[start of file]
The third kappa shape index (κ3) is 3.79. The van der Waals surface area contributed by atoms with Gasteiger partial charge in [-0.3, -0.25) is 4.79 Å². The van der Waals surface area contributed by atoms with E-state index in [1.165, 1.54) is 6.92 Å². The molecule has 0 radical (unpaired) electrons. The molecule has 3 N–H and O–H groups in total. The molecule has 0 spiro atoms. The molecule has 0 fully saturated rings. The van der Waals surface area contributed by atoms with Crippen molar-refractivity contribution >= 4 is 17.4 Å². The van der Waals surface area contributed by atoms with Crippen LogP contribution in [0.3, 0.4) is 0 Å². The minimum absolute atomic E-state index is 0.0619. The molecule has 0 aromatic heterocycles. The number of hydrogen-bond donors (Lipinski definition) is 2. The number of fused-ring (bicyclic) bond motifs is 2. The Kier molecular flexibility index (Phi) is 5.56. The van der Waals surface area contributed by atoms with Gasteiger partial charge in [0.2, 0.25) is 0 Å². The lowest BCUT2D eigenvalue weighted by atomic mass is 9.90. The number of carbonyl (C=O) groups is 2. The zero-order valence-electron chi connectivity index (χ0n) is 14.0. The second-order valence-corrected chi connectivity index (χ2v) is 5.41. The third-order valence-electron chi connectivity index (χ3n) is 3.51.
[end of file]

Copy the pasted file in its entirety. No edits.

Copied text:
The third kappa shape index (κ3) is 3.79. The van der Waals surface area contributed by atoms with Gasteiger partial charge in [-0.3, -0.25) is 4.79 Å². The van der Waals surface area contributed by atoms with E-state index in [1.165, 1.54) is 6.92 Å². The molecule has 0 radical (unpaired) electrons. The molecule has 3 N–H and O–H groups in total. The molecule has 0 spiro atoms. The molecule has 0 fully saturated rings. The van der Waals surface area contributed by atoms with Crippen molar-refractivity contribution >= 4 is 17.4 Å². The van der Waals surface area contributed by atoms with Crippen LogP contribution in [0.3, 0.4) is 0 Å². The minimum absolute atomic E-state index is 0.0619. The molecule has 0 aromatic heterocycles. The number of hydrogen-bond donors (Lipinski definition) is 2. The number of fused-ring (bicyclic) bond motifs is 2. The Kier molecular flexibility index (Phi) is 5.56. The van der Waals surface area contributed by atoms with Gasteiger partial charge in [0.2, 0.25) is 0 Å². The lowest BCUT2D eigenvalue weighted by atomic mass is 9.90. The number of carbonyl (C=O) groups is 2. The zero-order valence-electron chi connectivity index (χ0n) is 14.0. The second-order valence-corrected chi connectivity index (χ2v) is 5.41. The third-order valence-electron chi connectivity index (χ3n) is 3.51.